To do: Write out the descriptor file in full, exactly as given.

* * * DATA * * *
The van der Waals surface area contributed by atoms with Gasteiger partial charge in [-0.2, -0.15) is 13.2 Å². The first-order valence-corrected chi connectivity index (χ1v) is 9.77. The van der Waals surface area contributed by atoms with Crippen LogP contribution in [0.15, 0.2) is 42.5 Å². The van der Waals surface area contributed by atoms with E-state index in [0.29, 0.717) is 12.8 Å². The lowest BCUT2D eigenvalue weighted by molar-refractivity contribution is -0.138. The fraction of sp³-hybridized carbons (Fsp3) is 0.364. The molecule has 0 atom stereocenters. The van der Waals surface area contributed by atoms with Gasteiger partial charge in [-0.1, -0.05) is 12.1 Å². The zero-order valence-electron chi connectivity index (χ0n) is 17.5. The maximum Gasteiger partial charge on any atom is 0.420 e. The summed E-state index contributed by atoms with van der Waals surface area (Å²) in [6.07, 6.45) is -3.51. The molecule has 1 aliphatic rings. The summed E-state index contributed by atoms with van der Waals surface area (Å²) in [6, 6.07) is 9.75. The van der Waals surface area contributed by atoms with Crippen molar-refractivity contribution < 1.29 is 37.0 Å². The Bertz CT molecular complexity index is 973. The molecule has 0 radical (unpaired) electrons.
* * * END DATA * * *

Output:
The van der Waals surface area contributed by atoms with Gasteiger partial charge in [-0.2, -0.15) is 13.2 Å². The first-order valence-corrected chi connectivity index (χ1v) is 9.77. The van der Waals surface area contributed by atoms with Crippen LogP contribution in [0.15, 0.2) is 42.5 Å². The van der Waals surface area contributed by atoms with E-state index in [0.29, 0.717) is 12.8 Å². The lowest BCUT2D eigenvalue weighted by molar-refractivity contribution is -0.138. The fraction of sp³-hybridized carbons (Fsp3) is 0.364. The molecule has 0 atom stereocenters. The van der Waals surface area contributed by atoms with Gasteiger partial charge in [-0.1, -0.05) is 12.1 Å². The zero-order valence-electron chi connectivity index (χ0n) is 17.5. The maximum Gasteiger partial charge on any atom is 0.420 e. The summed E-state index contributed by atoms with van der Waals surface area (Å²) in [6.07, 6.45) is -3.51. The molecule has 1 aliphatic rings. The summed E-state index contributed by atoms with van der Waals surface area (Å²) in [6, 6.07) is 9.75. The van der Waals surface area contributed by atoms with Crippen molar-refractivity contribution < 1.29 is 37.0 Å². The Bertz CT molecular complexity index is 973. The molecule has 0 radical (unpaired) electrons.